Archive for the ‘Creeping And Scooting All Contribute To Later Development’ Category

Offer Support. To help your baby strengthen her muscles and develop balance, hold her as she bounces while standing.

Encourage Tummy Time Play. Place your baby on her stomach. When she is able to get up on her hands, put favorite toys just out of reach to motivate her to move and grab them.

Foster Coordination. Let your baby tap blocks together, bang spoons on pots and pick up finger foods herself. This will help sharpen her vision and hand-eye coördination.

Baby Proof. Use gates to keep stairways off-limits until your baby has mastered crawling. Even then she should be closely supervised. You can help her practice with foam blocks.

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Did you miss our last post, you can check it out here, Crawling.

Crawling Baby

On The Move

Want a simple suggestion that will help your baby develop his physical abilities and cognition? Try putting him on his tummy. Although he may initially fuss, your baby will reach major motor milestones by spending time belly to floor. Around 6-10 months, he will start arching his neck and kicking his feet. Next he will learn to roll over, get up on his hands and knees and then, usually crawl.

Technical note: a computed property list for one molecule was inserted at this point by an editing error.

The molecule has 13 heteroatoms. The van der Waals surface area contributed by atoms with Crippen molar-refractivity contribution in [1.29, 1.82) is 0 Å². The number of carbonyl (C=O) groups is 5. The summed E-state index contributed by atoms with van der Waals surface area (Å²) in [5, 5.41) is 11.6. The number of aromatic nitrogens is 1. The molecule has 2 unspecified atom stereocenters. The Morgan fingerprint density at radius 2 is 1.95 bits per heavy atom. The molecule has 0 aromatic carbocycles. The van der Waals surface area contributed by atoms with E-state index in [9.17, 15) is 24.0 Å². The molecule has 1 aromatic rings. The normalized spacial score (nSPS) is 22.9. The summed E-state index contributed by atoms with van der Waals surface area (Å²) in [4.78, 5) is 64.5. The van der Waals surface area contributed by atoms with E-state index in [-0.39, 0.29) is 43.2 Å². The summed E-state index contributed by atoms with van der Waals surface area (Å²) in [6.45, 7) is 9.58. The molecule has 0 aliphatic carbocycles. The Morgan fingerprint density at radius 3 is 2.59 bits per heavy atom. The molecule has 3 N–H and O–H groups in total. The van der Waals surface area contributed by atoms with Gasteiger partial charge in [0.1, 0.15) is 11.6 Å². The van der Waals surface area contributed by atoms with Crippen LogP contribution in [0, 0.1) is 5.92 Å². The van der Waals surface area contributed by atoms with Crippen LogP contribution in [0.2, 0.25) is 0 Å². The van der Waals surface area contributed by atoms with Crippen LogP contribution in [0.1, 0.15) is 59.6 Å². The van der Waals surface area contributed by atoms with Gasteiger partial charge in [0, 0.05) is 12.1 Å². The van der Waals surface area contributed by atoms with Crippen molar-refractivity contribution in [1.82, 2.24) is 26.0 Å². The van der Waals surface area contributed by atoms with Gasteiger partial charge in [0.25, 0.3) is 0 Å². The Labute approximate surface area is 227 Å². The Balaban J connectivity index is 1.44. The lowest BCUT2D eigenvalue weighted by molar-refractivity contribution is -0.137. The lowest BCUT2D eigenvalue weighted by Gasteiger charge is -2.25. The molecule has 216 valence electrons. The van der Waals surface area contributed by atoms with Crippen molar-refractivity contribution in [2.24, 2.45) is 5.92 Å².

Crawling is often seen as a milestone, but some parents find that their baby doesn’t crawl at all. Instead, he will get around by rolling, dragging his body commando-style, or scooting his bottom. Not to worry: The American Academy of Pediatrics says that your baby is moving independently is more critical to later development that the way he does it.

When he starts to crawl, as long as he uses both sides of his body equally, he is strengthening the muscles he will need when he begins to walk. He is also exploring his world, which fosters cognition and autonomy. Spending so much time looking nearby ( to navigate obstacles) and far ahead ( to reach his destination) exercises the vision and coördination skills that support reading and writing.

If your crawler is favoring one side, or if you have concerns, speak to your doctor. Otherwise, focus on providing him with safe and stimulating objects and experiences as he wanders around.

Leave us your comments. Your feedback is greatly appreciated. Let us know what other topics you would like to have discussed.

Crawling Baby

On The Move